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  • Moments of the Maiden:Time, Space and Intercultural Communication in Tokyo
  • Alejandro Jaimes, Artist and research scientist

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A dispatch on the arts, technologies and cultures in the metropolitan community served by the Narita airport.

Tokyo is a unique city in many ways. Technology and art, in their varied forms, are woven into the social fabric of the city. Gadgets of all kinds prevail, mixed with traditional and imported cultural elements. All forms of art, intermingled with consumer products, are abundant, from cartoons meant to instruct the public on civic behavior (especially common in trains, where very particular social norms apply) to the art found in the city's numerous galleries, cafes and museums. The creative output of this megalopolis, which comes in forms as complex and transitory as its architecture, can seem mechanized, constructed for particular audiences and particular purposes, like a tea ceremony produced en masse. What is most prominent, however, such as the citywide energy of noise and images, is only a shadow of the creative output that occurs constantly through the many informal artist groups that meet regularly throughout the city and, at a different level, by individuals using their tiny portable multimedia devices (keitai, which is Japanese for mobile phone).

In this city, technology, even in its most mundane forms, weaves a network that allows individuals of different cultures, backgrounds and disciplines to share resources and skills. But this does not happen without difficulties, and perhaps Japan is unique in this way as well. The language, and especially the cultural barriers between non-Japanese and Japanese can be great, so perplexing for foreigners and Japanese alike that there seems to be an endless stream of publications explaining what is really going on with each side. With so much artistic activity in the city, and a vibrant foreign artist community, technology plays many roles in creating networks and supporting creative endeavors.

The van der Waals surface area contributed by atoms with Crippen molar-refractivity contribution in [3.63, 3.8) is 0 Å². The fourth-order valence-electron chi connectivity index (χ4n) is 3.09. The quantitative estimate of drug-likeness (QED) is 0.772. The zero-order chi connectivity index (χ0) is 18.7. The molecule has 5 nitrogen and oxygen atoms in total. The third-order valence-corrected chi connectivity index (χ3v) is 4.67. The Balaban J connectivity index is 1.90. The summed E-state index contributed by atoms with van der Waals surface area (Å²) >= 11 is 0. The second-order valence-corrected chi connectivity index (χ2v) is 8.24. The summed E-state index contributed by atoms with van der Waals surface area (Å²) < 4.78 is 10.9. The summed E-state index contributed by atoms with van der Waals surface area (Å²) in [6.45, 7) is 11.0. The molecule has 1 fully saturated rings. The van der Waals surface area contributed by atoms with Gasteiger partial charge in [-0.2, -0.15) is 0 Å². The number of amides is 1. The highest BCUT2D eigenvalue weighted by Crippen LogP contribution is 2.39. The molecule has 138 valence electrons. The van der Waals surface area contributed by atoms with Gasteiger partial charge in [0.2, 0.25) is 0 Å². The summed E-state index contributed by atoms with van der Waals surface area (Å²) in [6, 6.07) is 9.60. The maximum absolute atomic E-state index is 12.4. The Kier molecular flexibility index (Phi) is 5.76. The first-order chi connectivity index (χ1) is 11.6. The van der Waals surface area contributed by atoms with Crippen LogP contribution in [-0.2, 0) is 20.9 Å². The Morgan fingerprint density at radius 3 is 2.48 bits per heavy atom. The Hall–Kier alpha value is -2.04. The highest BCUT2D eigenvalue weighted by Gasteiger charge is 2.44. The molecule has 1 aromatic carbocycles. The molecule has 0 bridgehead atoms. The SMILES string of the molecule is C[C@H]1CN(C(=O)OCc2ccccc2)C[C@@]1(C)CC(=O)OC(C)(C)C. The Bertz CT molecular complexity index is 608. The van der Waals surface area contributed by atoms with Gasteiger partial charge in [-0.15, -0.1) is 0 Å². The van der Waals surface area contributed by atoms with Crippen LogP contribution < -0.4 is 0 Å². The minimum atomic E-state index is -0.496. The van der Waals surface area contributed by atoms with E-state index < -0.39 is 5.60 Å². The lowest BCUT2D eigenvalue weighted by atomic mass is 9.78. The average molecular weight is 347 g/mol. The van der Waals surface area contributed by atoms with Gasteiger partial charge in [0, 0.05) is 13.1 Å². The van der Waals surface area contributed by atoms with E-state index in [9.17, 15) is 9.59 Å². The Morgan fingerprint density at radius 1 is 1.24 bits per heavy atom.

My personal experience serves as an example. In May 2005 I worked with an informal group of artists on a performance project. The project was based on previous events organized by Robin Coe, an English artist whom I met at a Tokyo art event while viewing a German artist's video collages. Robin has been collaborating with other artists in Tokyo for about three years, and for several more years in the U.K. We had seen each other's work, and the idea was to create an event that mixed different mediums. Due to my interest in Colombian poetry, I proposed putting together a dance performance based on Moments of the Maiden, a poem by Jorge Rojas [1]. The poem, which at the time related strongly to events in my personal life, would provide a structure and allow us multiple levels of interpretation. We proceeded to discuss some ideas on how the collaboration would take place and invited Satomi Akutsu and Yuko Negoro, two Japanese dancers, and Shin Nishizono, a Japanese painter, to join us.

The project became an experiment in intercultural communication, the use of basic technology and the interpretation and use of symbols in art. We decided against having a director for the performance. Instead, we wanted to use the poem as a base for individual artistic expression and to mix in the results along the way. One problem was that the poem was originally written in Spanish and had to be translated into two languages for the project. Translating the poem into English was no easy task, but I was able to achieve it after several iterations. Translating it into Japanese was an entirely different story. By coincidence and fortune, a few days after we decided on using the poem, I met a Mexican poet at a Butoh performance commemorating the 1945 firebombing of Tokyo that killed 10,000 people in one night. The Butoh performance was held in one of the few buildings that survived intact in Asakusa, an area of the city otherwise completely destroyed. The tiny wooden structure squeaked as we entered the small back room where the performance was to take place. A desolating silence, the performance's start in complete darkness, and pre-recorded testimonies of the survivors combined with...


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pp. 98-99
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